Alien Invaders: Plantar Warts

Web Feet is a quarterly blog posted by Registered Chiropodist David Murphy. Dave has ten years’ experience in his field and works at Kawartha Total Foot Care Centre’s main clinic in Bobcaygeon, Ontario as well as the practice’s sites at Lakefield Physiotherapy & Foot Health Clinic and the Curve Lake First Nation Health Centre.


One day you’re taking your socks off and quite accidentally you notice a raised, hard, and rough area on the sole of your left foot. You wonder if you might be developing a corn or a callus. A few days after that you check again and ask yourself, “Is it getting bigger?” Several days later you swear that you see black dots forming under the skin. You begin to wonder. A little more time passes, and with some trepidation you inspect your foot once more only to find that the area is definitely getting larger, and it’s even beginning to take on the appearance of… cauliflower! To make matters worse, there appears to be another one beginning to form on your heel that’s really beginning to hurt. And wait! What’s this on the ball of your right foot?

Fearing that your feet have become the stuff of a science fiction-like alien invasion, you fumble nervously through the phone book to find the number of your nearest Chiropodist to book an appointment to either solve this mystery or send a sample off to NASA for further investigation.

On inspection of your feet, your Chiropodist reassures you that there’s no need to call in NASA, but that you’re not far off the mark suggesting an alien invasion. The unwelcome invader’s name is the papilloma virus. Diagnosis? A case of plantar warts.

Papilloma thrives in warm, moist places (like shoes and socks, swimming pools, locker rooms, public showers, and hotel bathrooms and carpets). People with diabetes or diseases that compromise their immune systems are particularly susceptible to developing warts. Once established, plantar warts can be very stubborn invaders, and, yes, if left untreated they are liable to spread on one or both feet, to other parts of the body, or to other people.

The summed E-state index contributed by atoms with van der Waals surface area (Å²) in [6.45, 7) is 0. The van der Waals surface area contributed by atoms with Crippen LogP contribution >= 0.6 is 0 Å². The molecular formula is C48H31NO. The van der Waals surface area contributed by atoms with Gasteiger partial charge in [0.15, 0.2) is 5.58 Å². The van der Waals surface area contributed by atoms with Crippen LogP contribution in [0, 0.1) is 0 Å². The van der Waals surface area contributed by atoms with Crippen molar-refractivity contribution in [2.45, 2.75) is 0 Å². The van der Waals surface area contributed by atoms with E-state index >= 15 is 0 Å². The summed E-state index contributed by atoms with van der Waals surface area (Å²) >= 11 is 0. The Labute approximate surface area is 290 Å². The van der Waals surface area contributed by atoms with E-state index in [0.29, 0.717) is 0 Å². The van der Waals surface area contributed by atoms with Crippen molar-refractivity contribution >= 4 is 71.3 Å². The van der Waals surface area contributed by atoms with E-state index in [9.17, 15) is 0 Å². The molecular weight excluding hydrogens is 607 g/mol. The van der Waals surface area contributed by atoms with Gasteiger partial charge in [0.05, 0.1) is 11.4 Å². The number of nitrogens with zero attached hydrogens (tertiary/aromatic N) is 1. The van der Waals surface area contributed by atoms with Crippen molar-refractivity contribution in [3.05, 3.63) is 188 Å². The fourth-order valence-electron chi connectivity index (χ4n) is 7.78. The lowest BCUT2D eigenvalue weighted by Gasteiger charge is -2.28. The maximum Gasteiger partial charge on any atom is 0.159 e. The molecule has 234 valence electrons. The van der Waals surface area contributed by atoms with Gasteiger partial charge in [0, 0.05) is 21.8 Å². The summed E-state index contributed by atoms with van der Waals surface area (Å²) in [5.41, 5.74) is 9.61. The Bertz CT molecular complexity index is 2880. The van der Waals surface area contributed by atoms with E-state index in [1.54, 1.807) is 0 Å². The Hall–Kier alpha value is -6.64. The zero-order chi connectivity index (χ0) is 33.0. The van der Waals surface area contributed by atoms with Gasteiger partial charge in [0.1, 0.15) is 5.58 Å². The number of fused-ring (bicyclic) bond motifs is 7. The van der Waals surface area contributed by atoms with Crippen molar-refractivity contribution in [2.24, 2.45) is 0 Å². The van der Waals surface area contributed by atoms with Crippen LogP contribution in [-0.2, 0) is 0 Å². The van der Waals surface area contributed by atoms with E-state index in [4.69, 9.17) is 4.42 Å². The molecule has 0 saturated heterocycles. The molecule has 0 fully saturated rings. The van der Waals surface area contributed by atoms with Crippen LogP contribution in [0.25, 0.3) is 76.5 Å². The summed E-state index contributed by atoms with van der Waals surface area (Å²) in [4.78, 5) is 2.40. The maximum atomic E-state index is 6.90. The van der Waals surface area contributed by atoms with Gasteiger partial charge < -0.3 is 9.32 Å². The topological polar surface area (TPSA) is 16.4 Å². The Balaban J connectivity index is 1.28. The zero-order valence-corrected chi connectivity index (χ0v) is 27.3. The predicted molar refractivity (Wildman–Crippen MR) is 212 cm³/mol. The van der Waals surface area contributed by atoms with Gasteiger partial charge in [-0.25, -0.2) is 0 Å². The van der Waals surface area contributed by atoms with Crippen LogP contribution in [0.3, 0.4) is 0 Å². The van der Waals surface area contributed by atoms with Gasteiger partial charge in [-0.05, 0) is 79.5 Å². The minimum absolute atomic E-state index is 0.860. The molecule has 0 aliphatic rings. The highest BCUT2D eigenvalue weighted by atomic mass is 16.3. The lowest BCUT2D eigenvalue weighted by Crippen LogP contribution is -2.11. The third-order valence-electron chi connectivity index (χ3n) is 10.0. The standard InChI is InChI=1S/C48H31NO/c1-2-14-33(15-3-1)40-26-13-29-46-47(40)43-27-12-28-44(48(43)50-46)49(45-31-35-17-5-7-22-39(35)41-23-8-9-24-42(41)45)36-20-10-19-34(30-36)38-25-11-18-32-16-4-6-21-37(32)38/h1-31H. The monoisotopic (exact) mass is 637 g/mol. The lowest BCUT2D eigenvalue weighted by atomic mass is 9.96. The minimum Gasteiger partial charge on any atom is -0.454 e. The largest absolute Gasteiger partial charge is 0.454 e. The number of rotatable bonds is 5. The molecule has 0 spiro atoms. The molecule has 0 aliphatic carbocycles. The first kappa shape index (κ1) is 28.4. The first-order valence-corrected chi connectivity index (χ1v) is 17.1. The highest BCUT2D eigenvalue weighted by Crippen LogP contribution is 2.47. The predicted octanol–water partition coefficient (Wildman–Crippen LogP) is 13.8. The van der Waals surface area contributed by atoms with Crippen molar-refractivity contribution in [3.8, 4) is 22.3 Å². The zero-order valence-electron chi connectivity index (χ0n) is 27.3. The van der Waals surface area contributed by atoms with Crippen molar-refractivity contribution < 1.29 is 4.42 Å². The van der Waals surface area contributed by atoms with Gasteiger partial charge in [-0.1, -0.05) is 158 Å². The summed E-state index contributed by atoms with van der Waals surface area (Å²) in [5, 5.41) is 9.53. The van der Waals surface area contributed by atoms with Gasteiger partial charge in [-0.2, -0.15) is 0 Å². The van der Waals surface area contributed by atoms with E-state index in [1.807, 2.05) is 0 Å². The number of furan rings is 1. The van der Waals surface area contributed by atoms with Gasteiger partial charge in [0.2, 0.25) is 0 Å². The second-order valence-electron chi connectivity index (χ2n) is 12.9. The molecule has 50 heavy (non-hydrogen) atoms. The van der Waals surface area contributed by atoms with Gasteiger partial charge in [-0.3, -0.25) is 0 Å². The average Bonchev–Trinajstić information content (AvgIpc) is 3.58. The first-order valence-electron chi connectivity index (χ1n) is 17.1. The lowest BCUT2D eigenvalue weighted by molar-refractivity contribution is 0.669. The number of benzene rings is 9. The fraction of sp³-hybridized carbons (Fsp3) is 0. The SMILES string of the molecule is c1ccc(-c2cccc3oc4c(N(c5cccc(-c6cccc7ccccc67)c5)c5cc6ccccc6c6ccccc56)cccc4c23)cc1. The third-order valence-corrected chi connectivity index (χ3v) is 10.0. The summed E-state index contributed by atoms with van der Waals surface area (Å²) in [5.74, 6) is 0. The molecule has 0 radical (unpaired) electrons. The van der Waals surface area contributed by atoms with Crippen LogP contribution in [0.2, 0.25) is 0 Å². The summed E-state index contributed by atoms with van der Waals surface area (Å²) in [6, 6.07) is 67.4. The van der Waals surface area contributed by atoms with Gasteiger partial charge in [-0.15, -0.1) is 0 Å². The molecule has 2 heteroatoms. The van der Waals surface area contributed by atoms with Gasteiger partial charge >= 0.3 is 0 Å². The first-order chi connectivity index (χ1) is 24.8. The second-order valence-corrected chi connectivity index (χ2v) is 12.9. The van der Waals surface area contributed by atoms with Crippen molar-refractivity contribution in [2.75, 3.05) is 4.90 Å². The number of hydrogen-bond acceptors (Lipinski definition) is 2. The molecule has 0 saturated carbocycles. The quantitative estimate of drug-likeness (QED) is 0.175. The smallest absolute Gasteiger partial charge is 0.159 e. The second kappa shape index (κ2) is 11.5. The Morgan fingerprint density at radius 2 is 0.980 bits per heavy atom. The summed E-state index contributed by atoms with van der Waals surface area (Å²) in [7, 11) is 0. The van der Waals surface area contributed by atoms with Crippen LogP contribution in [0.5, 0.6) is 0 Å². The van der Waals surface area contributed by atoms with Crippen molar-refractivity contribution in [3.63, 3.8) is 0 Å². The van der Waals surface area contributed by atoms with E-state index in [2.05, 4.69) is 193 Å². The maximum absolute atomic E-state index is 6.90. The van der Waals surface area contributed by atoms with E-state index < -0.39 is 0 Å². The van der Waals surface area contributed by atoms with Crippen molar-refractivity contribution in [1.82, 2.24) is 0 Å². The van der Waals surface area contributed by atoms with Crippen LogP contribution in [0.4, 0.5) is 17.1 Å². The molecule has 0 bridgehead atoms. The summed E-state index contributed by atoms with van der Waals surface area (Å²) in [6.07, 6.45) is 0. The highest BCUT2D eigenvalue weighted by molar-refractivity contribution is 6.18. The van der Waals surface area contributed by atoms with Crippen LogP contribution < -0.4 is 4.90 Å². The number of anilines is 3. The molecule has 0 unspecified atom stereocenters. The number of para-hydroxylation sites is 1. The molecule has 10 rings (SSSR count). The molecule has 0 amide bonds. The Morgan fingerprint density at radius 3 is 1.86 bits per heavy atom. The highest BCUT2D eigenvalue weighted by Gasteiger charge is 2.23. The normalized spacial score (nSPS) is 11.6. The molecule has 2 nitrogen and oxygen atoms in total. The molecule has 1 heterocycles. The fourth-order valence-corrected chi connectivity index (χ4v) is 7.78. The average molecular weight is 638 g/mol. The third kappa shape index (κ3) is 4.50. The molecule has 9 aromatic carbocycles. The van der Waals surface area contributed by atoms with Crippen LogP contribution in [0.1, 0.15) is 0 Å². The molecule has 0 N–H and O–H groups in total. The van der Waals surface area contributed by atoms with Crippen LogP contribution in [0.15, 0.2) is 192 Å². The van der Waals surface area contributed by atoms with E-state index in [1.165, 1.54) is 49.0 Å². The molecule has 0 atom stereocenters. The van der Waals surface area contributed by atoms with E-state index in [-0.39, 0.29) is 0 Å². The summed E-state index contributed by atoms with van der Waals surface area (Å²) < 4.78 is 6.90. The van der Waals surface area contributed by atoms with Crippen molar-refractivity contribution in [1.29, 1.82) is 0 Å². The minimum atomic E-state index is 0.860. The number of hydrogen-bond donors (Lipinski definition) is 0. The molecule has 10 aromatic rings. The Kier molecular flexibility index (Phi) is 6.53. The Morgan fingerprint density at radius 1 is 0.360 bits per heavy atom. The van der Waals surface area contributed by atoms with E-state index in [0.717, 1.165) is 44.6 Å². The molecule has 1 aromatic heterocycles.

Ways to Prevent Plantar Warts

As with most health problems, prevention is the best medicine. Thorough washing with soap and drying of feet along with good cleaning and sanitization practices on surfaces prone to hold the virus will help prevent infection and re-infection. Never share someone else’s footwear. Even more importantly, always wear protective shoes, sandals, or slippers in public areas such as public swimming pools, locker rooms, and hotel rooms that are at high risk of holding the virus.

Treating Plantar Warts

Although many people try off-the-shelf remedies first, it’s best to see your chiropodist for a proper diagnosis. Warts, corns, and other skin lesions are often confused, and we recently saw a patient at the clinic who had been treating a foreign body lodged in the foot for years with an off-the-shelf wart treatment. Your chiropodist is better equipped to diagnose and treat plantar warts most effectively using a range of approaches that will vary depending on the location, severity, and duration of infection.  Importantly, people with diabetes should never use off-the-shelf wart remedies since the the caustic chemical damages tissues and can lead to serious complications like ulcers and bacterial infections. Some plantar warts can be painful, and so your Chiropodist may also provide temporary cushioning devices to “offload” pressure areas of your foot until treatment is complete.

During and after treatment for plantar warts it is important to always wear clean, dry shoes, socks, panty hose, and the like. Also remember that old footwear items must either be thoroughly sanitized or discarded or else re-infection is likely to occur.